9. One of the central "characters" in Friend of the Devil is the Maze itself. Discuss it in terms of a setting for murder. Do you think it could be seen as a metaphor for the police investigation and for the crimes and their resolution?

10. There are those who would say that murderers are victims, too, of everything from imagined slights to truly horrific events in their past. Discuss this idea of the murderer as victim, and how it applies to Friend of the Devil.

11. Do you believe that murder is ever justifiable?

12. In the end, was justice served in Friend of the Devil?

Customer Reviews

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Friend of the Devil 4.3 out of 5 based on 0 ratings. 15 reviews.
dave123 More than 1 year ago
A Very good read. I read it on the plane on the way back from Europe could not put it down, very good plot with a few twists. Characters were complex, plot was excellent.
NExSW More than 1 year ago
the consequences of horrific crimes reverberate a generation later in this story. I always enjoy my time with Inspector Banks and his familiars, and this is no exception. the plot is very dense but doesn't strain. The true pleasure is the writing itself. I try to start these books at a time when I can read them in one sitting.
Anonymous More than 1 year ago
I've been reading his books for about 10 years now--the series just keeps getting better!
Guest More than 1 year ago
Fans of the Inspector Banks series will hope that Inspectors Alan Banks and Annie Cabbot can resolve their personal and romantic issues as well as the two cases that reunite them professionally in 'Friend of the Devil.' One murder - of a college student who was raped and strangled - is assigned to Banks' squad, the other - of a wheelchair bound woman discovered near a cliff edge with a slit throat - to Cabbot's unit, and the cases soon intersect. Cabbot's identification of the dead quadriplegic leads her and Banks back to one of their most harrowing cases, that of the serial killers from 'Aftermath.' Robinson's flair for characterization, especially of his two leads, lifts this mystery series above most others. It's refreshing to to read a crime novel where the people take precedence over the plot because so many crime writers do it the other way around. That's not to say that 'Friend of the Devil' does not have a compelling plot, because it does - it's suspense-filled and twisty-turny and you can't help but turn the pages quickly, even as you slow down every now and then to appreciate the fine character touches. Another first-class entry from this author.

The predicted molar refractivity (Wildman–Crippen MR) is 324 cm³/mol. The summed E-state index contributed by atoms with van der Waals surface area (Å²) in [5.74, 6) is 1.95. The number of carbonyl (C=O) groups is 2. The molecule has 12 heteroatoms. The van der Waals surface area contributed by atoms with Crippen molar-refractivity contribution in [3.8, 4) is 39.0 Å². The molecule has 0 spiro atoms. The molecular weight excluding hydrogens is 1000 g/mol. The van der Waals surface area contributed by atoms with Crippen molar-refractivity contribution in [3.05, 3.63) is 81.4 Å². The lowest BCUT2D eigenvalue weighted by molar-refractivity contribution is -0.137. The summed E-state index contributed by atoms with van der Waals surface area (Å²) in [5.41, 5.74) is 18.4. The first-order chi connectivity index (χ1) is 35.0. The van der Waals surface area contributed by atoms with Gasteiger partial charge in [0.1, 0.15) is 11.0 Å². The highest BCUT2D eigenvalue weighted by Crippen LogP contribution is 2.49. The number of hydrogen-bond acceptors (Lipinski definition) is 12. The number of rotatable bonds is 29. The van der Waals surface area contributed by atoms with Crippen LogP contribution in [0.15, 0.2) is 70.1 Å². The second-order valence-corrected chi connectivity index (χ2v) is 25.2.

harstan More than 1 year ago
Detective Inspector Annie Cabbot is on work loan to another precinct struggling with a brutal serial killer. The latest victim is a paraplegic woman whose throat was sliced by a nearby but remote cliff. Cabbot is frustrated as she wants to bring the animal to justice, but her investigation seems to be going nowhere.------------------ At the same time that Cabbot struggles with the brutal atrocities of a psychopath, at home in North Yorkshire, her sometimes lover Detective Chief Inspector Alan Banks and his unit work a vicious rape and murder case too in the sleazy Maze where no one cooperates with coppers. When Cabbot learns the identity of the paraplegic victim, she connects her investigation to that of Banks as both realize they are dealing once again with the cruel AFTERMATH of Terry and Lucy Payne.------------- Peter Robinson is at his best with this incredibly exciting English police procedural. The lead pair struggles with their relationship and where it is going while also seemingly going nowhere on their two seemingly separate cases. Readers will want to know what happens professionally and personally as Banks and Cabbot finally realize they are dealing with two perverted demons in human clothes.------- Harriet Klausner
ronnies4 More than 1 year ago
Couldn't finish it. Too many characters, and I was bored.
Anonymous More than 1 year ago
Although this is not the best book in the Inspector Banks series, it is vintage Robinson. In addition to the new mysteries to unravel, you'll learn what happens to some characters you've met in earlier novels - always a good hook. AJ West
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Guest More than 1 year ago
Detective Chief Inspector Alan Banks rises to the occasion again in this the 17th book in the series. Old friends like Annie Cabbot, Hatchley, Nowak & Winsome Jackman all re-appear and in part this story harks back to one of the main characters in 'Aftermath'. Peter Robinson's knowledge of North Yorkshire, which he describes so well and accurately 'I know, it's my former part of the world' is encyclopaedic, all the more remarkable as he lives in Toronto. A couple of gripping stories of murders most foul in one book - that's value for money! Peter Robinson gets everything right even down to the introduction of a smoking ban in English pubs as from 1st July. Go out and buy it and enjoy it. Meantime I'm greedy - I am eagerly awaiting the 18th...